The evening includes a party at the Andar, which is about a mile away along the river. The IPT people staying there present some skits and performances that provide welcome comic relief. Highlights include a satire of a CNN interview with "Ronald Dumsfeld," followed by a hilarious song-and-dance performance by Kathy Kelly of Randy Newman's "Let's Drop the Big One Now." My roommate Shane injects an unexpected element when he demonstrates some of his circus skills, walking on his hands, juggling and doing a back flip.
Cliff then changes the mood with some dramatic storytelling based on his peace-making activities at gunpoint in the Gaza Strip in 1993. Jerry, a Franciscan priest, lightens the mood again with some humorous "Tips on Being in Jail," based on his many stints being locked up for civil disobedience and the party quickly breaks up.
Another full day. Once again, I have no trouble going to sleep. Getting here disrupted my sleep more than being here does. I sleep deeply, for seven hours.
Day Six (March 20)
Cynthia Banas, 72, from Vernon, N.Y. Graduate of SUNY Cortland; Syracuse University MS in Library Science. Long-time UNICEF volunteer. Former director of UNICEF sales of the Upper Mohawk Valley Chapter of the U.N. Association of the U.S. She believes war is no longer a viable method of settling disputes among nations. Banas has done peace accompaniment work in Haiti and Guatemala.
Michael Birmingham, 30, from Dublin, Ireland. Co-coordinates an anti-sanctions campaign in Ireland, Birmingham has worked closely with the Iraq Peace Team. A human rights advocate, he has helped coordinate housing for the homeless in Dublin.
Cathy Breen, 54, from New York City. Lives and works in a Catholic Worker House of Hospitality. Has lived in Germany and more recently Bolivia where her work focused largely on documenting and publicizing the negative effects of the U.S. "War on Drugs." Studied Geriatric nursing in Germany and later got her RN in the U.S.
Shane Allen Claiborne, 27, a community organizer and educator from Philadelphia, serves on the Board of Directors of the Christian Community Development Association, an organization of grassroots activists committed to justice and reconciliation.
Martin Edwards, 59, a peace and environmental activist, grandfather, active in the Santa Rosa, CA Quaker community, and working to promote the Global Non-violent Peace Force (www.NonViolentPeaceForce.org).
Peggy Gish, 60, from Athens, Ohio. Organic farmer, community mediator and peacemaker, she has worked with Christian Peacemaker Teams in the West Bank and in Nicaragua with Witness for Peace. Former social worker, she is also a trainer for conflict resolution in schools. Mother of 3 and grandmother of 3, she is a member of New Covenant Fellowship Christian community.
Sang Jin Han, 38, Seoul, South Korea. Coordinates the Asia Peace Alliance and efforts to ban landmines in South Korea.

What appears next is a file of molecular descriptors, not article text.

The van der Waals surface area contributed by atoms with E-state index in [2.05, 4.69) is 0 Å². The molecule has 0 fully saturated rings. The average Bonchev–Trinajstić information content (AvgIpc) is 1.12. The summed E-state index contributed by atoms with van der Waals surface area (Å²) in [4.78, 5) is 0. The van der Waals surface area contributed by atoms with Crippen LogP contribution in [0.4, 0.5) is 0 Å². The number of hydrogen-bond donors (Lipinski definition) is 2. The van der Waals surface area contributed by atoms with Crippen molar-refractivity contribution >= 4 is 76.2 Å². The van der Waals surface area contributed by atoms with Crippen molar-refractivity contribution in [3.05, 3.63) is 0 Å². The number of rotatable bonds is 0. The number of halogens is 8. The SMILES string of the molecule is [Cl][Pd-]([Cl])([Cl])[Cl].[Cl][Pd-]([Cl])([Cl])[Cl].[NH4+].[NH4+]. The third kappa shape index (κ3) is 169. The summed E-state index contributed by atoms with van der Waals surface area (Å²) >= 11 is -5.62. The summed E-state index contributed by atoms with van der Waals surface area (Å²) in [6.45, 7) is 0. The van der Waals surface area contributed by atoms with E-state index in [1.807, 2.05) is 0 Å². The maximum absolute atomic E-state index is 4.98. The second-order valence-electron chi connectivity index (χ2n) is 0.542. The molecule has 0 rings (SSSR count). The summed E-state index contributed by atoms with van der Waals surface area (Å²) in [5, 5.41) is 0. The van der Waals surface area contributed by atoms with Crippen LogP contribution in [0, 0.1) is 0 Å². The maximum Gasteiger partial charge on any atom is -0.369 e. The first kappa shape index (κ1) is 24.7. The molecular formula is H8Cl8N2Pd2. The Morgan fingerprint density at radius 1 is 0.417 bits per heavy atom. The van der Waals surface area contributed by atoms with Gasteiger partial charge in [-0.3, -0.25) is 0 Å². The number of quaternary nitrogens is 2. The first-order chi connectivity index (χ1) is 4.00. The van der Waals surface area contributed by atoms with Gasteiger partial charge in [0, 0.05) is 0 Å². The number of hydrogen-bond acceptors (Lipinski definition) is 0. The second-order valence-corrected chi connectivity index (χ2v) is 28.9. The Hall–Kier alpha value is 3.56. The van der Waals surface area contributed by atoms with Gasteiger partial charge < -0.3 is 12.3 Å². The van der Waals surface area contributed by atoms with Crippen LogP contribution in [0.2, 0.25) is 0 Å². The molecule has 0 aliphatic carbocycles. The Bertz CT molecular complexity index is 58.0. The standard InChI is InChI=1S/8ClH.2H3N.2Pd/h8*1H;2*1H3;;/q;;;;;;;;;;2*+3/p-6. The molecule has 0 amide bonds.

Zehira Houfani, 50, an Algerian writer and peace activist from Montreal, Canada, recently published her fourth book, Letter from a Muslim Woman to the Women of North America. She is a wife, mother of three, and grandmother of three.
Wade Hudson, 58, comes with a long experience of working as a mental health counsellor, community organizer, anti-poverty worker and peace activist. He is currently writing a book, while working as a part-time cab driver in San Francisco.
April Marie Hurley, MD, 47, a family physician from Santa Rosa, California, specializes in urgent medicine, pediatrics, and obstetrics and has experience in rural emergency work, women's prisons, and migrant farm worker clinics.
Douglas Johnson, 43, from Louisville, Kentucky. Has worked with anti-war efforts in Louisville, Kentucky. A U.S. Postal Service worker for 13 years, Johnson is active with the Louisville Committee to Stop the War Against Iraq.
Scott Kerr, 27, from Downers Grove, Illinois. For the past three years he has served full-time with Christian Peacemaker Teams in Chiapas, Mexico and in Columbia.
Kathleen Kelly, 50, from Chicago, Illinois. Co-founder of Voices in the Wilderness in 1996, she has visited Iraq many times beginning in 1990 with the gulf Peace Camp.
Edward Fuller Kinane, 58, from Syracuse, N.Y. A former high school teacher in Kenya and college anthropology teacher in the U.S., Kinane is an editor and long-time human rights activist. He has worked with Peace Brigades International in Haiti, Guatemala, El Salvador and Sri Lanka and is a persistent critic of the U.S, Army's School of the Americas.
Cliff Kindy, 53, from North Manchester, Indiana. An organic market gardener who works full-time with Christian Peacemaker Teams. As part of CPT he has worked in the Palestinian occupied territories, Mexico, Columbia, Vieques and in projects with First Nation groups in Canada and the U.S.
Ramzi Kysia, Washington, DC. Arab-American activist and writer. Has spent six months in Iraq with VITW [Voices in the Wilderness] over the past two years.
Charlie Liteky, 72 from San Francisco, California. Served as a Chaplain in the U.S. military in Vietnam, receiving the Congressional Medal of Honor. He returned his medal after a public fast at the White House in protest of U.S. military policies. A longtime member of Veterans for Peace, Liteky is now involved in organizing against U.S. policy in the Middle East. He has been active in the movement to close the U.S. Army's School of the Americas (now called WHISC-Western Hemisphere Institute for Security Cooperation.)